The Effects of Google Affect Manipulation and Information Exposure on Divergent Thinking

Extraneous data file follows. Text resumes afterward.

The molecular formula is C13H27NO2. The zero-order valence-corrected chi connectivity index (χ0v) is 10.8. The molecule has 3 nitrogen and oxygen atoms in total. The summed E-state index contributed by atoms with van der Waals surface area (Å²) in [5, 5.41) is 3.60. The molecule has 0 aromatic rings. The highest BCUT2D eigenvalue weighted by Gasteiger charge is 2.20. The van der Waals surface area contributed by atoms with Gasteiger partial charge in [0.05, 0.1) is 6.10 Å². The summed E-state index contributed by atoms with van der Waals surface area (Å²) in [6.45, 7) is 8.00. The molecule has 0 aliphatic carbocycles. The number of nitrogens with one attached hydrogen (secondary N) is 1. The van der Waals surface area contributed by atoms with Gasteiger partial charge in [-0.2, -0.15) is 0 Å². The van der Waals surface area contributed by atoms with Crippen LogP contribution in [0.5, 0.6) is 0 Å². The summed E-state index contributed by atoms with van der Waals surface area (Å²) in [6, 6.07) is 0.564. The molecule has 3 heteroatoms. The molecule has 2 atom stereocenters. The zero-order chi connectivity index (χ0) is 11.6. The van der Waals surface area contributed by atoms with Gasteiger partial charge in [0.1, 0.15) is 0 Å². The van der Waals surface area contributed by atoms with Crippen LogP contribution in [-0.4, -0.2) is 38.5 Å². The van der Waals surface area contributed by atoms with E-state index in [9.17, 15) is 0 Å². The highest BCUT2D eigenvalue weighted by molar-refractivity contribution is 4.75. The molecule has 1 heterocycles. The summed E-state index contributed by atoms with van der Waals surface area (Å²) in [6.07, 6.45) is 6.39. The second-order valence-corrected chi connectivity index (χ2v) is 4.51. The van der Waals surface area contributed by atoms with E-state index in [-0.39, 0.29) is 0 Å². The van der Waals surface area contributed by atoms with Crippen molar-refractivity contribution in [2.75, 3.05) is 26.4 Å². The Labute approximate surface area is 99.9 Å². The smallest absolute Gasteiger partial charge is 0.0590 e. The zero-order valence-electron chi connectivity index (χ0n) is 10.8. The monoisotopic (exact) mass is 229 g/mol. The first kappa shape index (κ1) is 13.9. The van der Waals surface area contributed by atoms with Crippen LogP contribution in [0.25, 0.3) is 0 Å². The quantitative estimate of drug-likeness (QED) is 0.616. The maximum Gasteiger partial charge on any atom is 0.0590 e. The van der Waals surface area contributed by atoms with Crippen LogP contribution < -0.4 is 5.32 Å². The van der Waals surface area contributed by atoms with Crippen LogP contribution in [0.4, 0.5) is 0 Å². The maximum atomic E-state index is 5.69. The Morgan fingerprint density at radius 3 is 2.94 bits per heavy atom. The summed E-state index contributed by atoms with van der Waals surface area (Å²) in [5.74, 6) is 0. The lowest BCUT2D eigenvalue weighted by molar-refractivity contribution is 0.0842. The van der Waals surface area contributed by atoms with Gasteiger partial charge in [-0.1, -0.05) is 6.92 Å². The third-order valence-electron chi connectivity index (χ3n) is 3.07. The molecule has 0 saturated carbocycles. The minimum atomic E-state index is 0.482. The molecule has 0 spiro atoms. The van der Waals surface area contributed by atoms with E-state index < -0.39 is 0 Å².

This study examined how affective states and exposure to diverse information influence figural divergent thinking using a pretest-posttest design. A total of 148 participants were divided into 4 conditions: positive affect, negative affect, information, and control. In the positive and negative affect conditions, participants respectively listened to the elation and depression statements of the Velten procedure. In the information condition, participants listened to the neutral statements of the Velten procedure. In the control condition, participants listened to word-processing instructions. Divergent thinking was measured using the figural form of the Torrance Tests of Creative Thinking (TTCT), and affect was measured using a mood questionnaire and the State-Trait Anxiety Inventory. Multivariate analyses of covariance were conducted using the TTCT, mood, and state-trait anxiety premeasures as covariates; the TTCT, mood, and state-trait anxiety postmeasures as the dependent variables; and treatment condition as the independent variable. Results showed a significant effect of condition on posttreatment TTCT scores, F(3, 140) = 3.37, p = .0203; mood, F(3, 140) = 7.44, p = .0001; and state anxiety, F(3, 140) = 6.27, p = .0005. Comparison tests showed that the information exposure treatment resulted in significantly higher TTCT scores than the control condition, indicating that exposure to diverse information can enhance divergent thinking. Results further indicated that, although the positive affect manipulation was effective in enhancing mood and reducing state anxiety, it did not enhance divergent thinking scores. The negative affect manipulation did not appear to be effective. Possible explanations for these results are discussed.